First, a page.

This is a reprint of a “From the Local History Room” column that first appeared in May 2013 before the launch of this weblog.
Green Valley’s long and fertile history
By Jared Olar
This column has previously taken a brief look at the history of Creve Coeur, one of Pekin’s neighbors to the north, with the help of a published village history in the Local History Room collection of the Pekin Public Library.
This week we’ll turn our attention to one of Pekin’s neighbors to the south, Green Valley, with the help of another published history in the Local History Room collection – the Green Valley quasquicentennial volume, “Green Valley, Illinois, Celebrates 125 Years, 1872-1997,” also titled, “Quasquicentennial: Green Valley, Illinois, 1872-1997.”
Green Valley is a small rural community in the south of Sand Prairie Township, not too far north of Malone Township. As a small rural community, its history naturally would not be limited to the families and events of the village, but would include the landowners and farmers in the surrounding area. Consequently, the quasquicentennial volume puts a spotlight not only on Green Valley, but also on Sand Prairie and Malone townships.
Small though it is, Green Valley is the largest community in Sand Prairie Township. Prior to the beginning of Green Valley’s history, however, the title of largest community in the township was held by the vanished village of Circleville. Sand Prairie Township originally was called Jefferson Township, and it used to be larger than it is today, encompassing parts of what is now Malone Township. Around 1824 – the year Jonathan Tharp built his log cabin at the future site of Pekin – white settlers first came to the future site of Circleville, in Section 1 of the former Jefferson Township.
“This was the first town in the township,” the Green Valley history says. “It was a stagecoach stop on the old stage line from Springfield to Pekin. As the inn was on rather high ground overlooking the Mackinaw bottom and surrounding prairie, when it came time for the stage to arrive the innkeeper would go upstairs, look out the window to see the coach, then rush downstairs to put potatoes on to boil for the meal. Another story was the open well where they used to cool the beer during the summer. One time someone placed the beer in a sack and when they went to draw it out of the well, the sack broke and the beer fell into the well.”
Circleville later became notorious as the favored hangout of the Berry Gang, a group of outlaws led by four brothers, William, Isaac, Emanuel and Simeon Berry, who had a homestead just outside of Circleville. The criminal career and ultimate doom of the Berry Gang is told in “Lynch Law,” a book authored by local historians and retired law enforcement officers Jim Conover and James Brecher.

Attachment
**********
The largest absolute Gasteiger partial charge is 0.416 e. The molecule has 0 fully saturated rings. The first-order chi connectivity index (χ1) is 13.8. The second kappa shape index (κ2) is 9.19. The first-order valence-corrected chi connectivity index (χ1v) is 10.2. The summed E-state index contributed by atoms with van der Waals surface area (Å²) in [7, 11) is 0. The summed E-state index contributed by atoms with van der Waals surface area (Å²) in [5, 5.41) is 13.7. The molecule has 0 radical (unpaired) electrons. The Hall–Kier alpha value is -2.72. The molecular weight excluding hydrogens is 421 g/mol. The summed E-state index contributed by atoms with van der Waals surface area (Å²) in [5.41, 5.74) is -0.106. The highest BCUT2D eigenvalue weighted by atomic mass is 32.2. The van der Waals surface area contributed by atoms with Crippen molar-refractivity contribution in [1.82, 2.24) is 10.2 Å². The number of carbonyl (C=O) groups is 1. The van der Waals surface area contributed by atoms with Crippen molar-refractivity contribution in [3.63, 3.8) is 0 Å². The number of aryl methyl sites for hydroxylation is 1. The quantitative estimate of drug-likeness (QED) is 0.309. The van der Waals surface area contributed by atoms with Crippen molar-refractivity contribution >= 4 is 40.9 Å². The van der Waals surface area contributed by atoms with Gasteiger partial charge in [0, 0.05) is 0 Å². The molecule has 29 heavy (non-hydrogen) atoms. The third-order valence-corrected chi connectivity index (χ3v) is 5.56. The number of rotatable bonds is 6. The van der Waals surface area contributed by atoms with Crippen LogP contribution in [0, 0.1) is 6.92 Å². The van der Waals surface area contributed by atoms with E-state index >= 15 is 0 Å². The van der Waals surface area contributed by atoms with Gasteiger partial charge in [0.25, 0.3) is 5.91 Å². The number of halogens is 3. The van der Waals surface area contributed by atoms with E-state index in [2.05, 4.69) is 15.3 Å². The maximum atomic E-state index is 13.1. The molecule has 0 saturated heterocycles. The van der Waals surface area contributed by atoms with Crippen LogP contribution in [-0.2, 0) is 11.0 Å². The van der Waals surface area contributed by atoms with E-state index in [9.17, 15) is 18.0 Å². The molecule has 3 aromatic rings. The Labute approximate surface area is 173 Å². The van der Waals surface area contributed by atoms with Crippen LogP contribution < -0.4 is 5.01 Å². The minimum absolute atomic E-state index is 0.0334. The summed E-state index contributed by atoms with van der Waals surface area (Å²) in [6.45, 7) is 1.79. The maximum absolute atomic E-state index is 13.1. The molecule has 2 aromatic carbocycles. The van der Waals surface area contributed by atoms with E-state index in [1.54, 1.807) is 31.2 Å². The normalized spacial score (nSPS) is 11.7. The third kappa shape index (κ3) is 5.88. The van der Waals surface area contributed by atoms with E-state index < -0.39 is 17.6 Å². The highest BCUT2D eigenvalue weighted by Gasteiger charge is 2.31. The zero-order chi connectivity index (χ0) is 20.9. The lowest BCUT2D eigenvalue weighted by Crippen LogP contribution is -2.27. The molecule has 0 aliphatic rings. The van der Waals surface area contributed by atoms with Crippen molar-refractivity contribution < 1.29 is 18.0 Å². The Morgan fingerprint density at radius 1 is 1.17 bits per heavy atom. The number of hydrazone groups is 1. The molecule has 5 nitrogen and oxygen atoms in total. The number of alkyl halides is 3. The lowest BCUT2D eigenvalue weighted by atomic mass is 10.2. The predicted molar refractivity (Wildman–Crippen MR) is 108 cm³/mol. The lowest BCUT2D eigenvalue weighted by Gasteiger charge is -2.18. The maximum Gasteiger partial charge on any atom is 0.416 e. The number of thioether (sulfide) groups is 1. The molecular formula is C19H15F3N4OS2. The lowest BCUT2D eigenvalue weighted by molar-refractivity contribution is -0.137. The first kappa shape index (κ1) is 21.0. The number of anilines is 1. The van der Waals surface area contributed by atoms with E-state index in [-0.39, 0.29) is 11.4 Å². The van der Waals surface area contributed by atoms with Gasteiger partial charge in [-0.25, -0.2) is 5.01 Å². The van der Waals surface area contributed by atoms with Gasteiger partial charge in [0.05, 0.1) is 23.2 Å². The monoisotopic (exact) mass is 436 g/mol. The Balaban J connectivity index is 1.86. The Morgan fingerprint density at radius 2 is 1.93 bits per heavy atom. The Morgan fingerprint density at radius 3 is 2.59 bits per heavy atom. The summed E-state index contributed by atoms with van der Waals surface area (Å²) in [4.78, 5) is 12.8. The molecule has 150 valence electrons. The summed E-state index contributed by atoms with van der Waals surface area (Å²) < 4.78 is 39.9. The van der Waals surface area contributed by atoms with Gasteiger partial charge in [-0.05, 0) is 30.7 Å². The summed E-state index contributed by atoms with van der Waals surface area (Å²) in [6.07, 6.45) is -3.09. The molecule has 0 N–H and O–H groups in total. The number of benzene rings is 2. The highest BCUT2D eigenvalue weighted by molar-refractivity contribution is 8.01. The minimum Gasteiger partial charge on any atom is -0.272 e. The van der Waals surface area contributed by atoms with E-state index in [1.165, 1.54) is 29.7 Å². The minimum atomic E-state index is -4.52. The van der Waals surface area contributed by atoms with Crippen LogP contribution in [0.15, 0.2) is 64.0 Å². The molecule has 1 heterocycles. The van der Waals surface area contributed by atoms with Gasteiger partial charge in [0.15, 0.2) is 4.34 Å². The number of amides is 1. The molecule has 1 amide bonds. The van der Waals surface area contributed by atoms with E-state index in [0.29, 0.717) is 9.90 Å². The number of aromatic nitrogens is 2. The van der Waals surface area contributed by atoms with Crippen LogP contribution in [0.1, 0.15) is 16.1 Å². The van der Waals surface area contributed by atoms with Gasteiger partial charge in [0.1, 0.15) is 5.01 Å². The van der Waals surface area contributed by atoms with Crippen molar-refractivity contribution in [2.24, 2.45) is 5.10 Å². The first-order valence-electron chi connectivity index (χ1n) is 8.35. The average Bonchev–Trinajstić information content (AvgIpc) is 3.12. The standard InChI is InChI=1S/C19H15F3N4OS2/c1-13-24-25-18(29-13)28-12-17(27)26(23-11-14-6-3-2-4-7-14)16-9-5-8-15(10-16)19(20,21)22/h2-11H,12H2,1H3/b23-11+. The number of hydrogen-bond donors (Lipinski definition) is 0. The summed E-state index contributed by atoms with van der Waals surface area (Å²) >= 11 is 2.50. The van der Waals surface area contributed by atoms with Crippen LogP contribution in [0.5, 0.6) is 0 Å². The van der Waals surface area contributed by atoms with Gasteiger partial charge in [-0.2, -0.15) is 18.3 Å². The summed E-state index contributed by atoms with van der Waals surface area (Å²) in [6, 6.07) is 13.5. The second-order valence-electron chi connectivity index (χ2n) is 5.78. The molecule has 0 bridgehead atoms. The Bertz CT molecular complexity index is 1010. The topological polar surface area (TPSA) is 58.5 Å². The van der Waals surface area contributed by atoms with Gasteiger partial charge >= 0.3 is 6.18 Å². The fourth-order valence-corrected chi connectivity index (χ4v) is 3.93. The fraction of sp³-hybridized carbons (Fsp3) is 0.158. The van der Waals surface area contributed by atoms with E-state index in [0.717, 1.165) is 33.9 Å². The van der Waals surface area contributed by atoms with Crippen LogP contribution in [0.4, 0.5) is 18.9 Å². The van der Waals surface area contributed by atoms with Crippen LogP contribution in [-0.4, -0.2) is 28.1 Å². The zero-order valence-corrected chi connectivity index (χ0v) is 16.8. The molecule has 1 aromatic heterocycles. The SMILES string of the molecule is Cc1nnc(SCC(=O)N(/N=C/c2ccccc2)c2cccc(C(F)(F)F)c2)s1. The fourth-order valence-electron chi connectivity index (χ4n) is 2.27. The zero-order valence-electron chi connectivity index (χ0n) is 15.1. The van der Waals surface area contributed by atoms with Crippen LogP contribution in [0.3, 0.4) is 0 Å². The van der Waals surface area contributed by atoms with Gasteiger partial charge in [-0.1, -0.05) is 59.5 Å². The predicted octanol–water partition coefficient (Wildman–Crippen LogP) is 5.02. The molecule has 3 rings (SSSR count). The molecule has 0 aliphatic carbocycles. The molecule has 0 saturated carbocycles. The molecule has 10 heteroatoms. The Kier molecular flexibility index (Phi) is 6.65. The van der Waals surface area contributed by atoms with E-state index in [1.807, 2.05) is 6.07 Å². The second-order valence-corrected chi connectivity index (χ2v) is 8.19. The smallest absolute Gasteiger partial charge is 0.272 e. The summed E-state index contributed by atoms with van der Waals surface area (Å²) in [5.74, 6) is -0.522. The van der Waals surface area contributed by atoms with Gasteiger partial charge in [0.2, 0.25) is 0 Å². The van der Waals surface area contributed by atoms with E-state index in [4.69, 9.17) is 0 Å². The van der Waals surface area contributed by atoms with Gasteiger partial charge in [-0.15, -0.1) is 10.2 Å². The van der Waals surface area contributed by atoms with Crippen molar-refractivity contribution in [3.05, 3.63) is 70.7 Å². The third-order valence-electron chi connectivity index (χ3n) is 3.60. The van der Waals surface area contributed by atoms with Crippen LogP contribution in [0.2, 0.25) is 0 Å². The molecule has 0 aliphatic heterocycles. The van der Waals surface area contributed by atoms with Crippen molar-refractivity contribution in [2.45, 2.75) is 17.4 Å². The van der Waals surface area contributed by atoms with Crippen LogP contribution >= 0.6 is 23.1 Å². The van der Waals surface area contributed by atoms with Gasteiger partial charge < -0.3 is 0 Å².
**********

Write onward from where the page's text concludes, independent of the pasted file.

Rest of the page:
An 1864 atlas map of Tazewell County shows Circleville in the northeast corner of Sand Prairie Township, but one will search in vain for Green Valley on that map. In 1864, the land that would become Green Valley was then the Dickson and Schureman farmsteads. (Other long-established family names of Sand Prairie Township include Woodrow, Deppert and Talbott. The wealthy Cummings family of Pekin also used to own land in the township.)
Nine years later, the 1873 atlas map of Sand Prairie shows both Circleville and Green Valley. But visitors to Sand Prairie Township today will find no trace of Circleville, which slowly dwindled away after the heyday of the Berry Gang.
“The land where Green Valley now stands was purchased from the government in 1852 by Samuel Schureman for $3 an acre,” the Greek Valley history says. “He built a one-room house on the side of the present Schureman homestead. Another house was where the 1912 grade school was later built. A Schureman tale is told of the days when wild game ran through the prairie grass and prairie chickens were so thick that when they flew to roost in the evenings on the rail fences, the rail could not be seen for the number of chickens covering it.”
On Oct. 19, 1872, the unincorporated village of Green Valley was platted out by Samuel Schureman. The little settlement’s development was anchored by the Illinois Central Railroad, which was built in 1870, and the Smith-Hippen grain elevator, which was built in 1872. The village celebrated its centennial in 1972, commemorating the original platting by Samuel Schureman, but another centennial milestone came on March 11, 2016, which was exactly 100 years from the date Green Valley was incorporated as a village.
The community formerly boasted its own newspaper, the Green Valley Banner, which was founded by Clark Nieukirk in the late 1890s and which continued to be printed until it fell victim to the Great Depression in the 1930s. Microfilms of selected issues of the Green Valley Banner from July 15, 1897, to Dec. 28, 1922, are available in the Pekin Public Library’s Local History Room.